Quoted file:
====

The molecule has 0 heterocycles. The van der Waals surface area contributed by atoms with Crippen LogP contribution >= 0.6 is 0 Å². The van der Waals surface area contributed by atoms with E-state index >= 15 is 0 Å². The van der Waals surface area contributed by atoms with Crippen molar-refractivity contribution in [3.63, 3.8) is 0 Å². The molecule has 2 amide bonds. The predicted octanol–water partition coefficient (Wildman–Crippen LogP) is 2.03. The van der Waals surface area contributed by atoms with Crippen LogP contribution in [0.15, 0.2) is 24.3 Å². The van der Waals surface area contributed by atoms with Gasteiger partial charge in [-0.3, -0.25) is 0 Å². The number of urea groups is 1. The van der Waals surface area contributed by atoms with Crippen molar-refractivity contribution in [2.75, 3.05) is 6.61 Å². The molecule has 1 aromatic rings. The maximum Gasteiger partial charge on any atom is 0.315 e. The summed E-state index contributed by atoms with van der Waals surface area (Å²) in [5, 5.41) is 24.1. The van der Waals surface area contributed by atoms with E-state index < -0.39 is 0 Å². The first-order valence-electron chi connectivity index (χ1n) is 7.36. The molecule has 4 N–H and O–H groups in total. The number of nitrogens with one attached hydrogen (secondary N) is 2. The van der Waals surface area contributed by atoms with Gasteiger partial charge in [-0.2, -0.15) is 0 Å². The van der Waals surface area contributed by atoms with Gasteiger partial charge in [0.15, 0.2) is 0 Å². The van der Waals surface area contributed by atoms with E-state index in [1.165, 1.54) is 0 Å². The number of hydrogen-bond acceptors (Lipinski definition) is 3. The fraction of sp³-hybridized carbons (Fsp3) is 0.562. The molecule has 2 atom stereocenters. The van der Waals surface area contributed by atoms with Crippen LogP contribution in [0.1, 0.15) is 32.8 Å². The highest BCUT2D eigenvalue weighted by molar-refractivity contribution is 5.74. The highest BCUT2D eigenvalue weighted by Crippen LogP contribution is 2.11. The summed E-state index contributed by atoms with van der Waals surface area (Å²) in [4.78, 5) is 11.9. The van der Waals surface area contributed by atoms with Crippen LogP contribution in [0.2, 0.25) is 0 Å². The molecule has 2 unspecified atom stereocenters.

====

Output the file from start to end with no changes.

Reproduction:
The molecule has 0 heterocycles. The van der Waals surface area contributed by atoms with Crippen LogP contribution >= 0.6 is 0 Å². The van der Waals surface area contributed by atoms with E-state index >= 15 is 0 Å². The van der Waals surface area contributed by atoms with Crippen molar-refractivity contribution in [3.63, 3.8) is 0 Å². The molecule has 2 amide bonds. The predicted octanol–water partition coefficient (Wildman–Crippen LogP) is 2.03. The van der Waals surface area contributed by atoms with Crippen LogP contribution in [0.15, 0.2) is 24.3 Å². The van der Waals surface area contributed by atoms with Gasteiger partial charge in [-0.3, -0.25) is 0 Å². The number of urea groups is 1. The van der Waals surface area contributed by atoms with Crippen molar-refractivity contribution in [2.75, 3.05) is 6.61 Å². The molecule has 1 aromatic rings. The maximum Gasteiger partial charge on any atom is 0.315 e. The summed E-state index contributed by atoms with van der Waals surface area (Å²) in [5, 5.41) is 24.1. The van der Waals surface area contributed by atoms with E-state index < -0.39 is 0 Å². The first-order valence-electron chi connectivity index (χ1n) is 7.36. The molecule has 4 N–H and O–H groups in total. The number of nitrogens with one attached hydrogen (secondary N) is 2. The van der Waals surface area contributed by atoms with Gasteiger partial charge in [-0.2, -0.15) is 0 Å². The van der Waals surface area contributed by atoms with Gasteiger partial charge in [0.15, 0.2) is 0 Å². The van der Waals surface area contributed by atoms with E-state index in [1.165, 1.54) is 0 Å². The number of hydrogen-bond acceptors (Lipinski definition) is 3. The fraction of sp³-hybridized carbons (Fsp3) is 0.562. The molecule has 2 atom stereocenters. The van der Waals surface area contributed by atoms with Crippen LogP contribution in [0.1, 0.15) is 32.8 Å². The highest BCUT2D eigenvalue weighted by molar-refractivity contribution is 5.74. The highest BCUT2D eigenvalue weighted by Crippen LogP contribution is 2.11. The summed E-state index contributed by atoms with van der Waals surface area (Å²) in [4.78, 5) is 11.9. The van der Waals surface area contributed by atoms with Crippen LogP contribution in [0.2, 0.25) is 0 Å². The molecule has 2 unspecified atom stereocenters.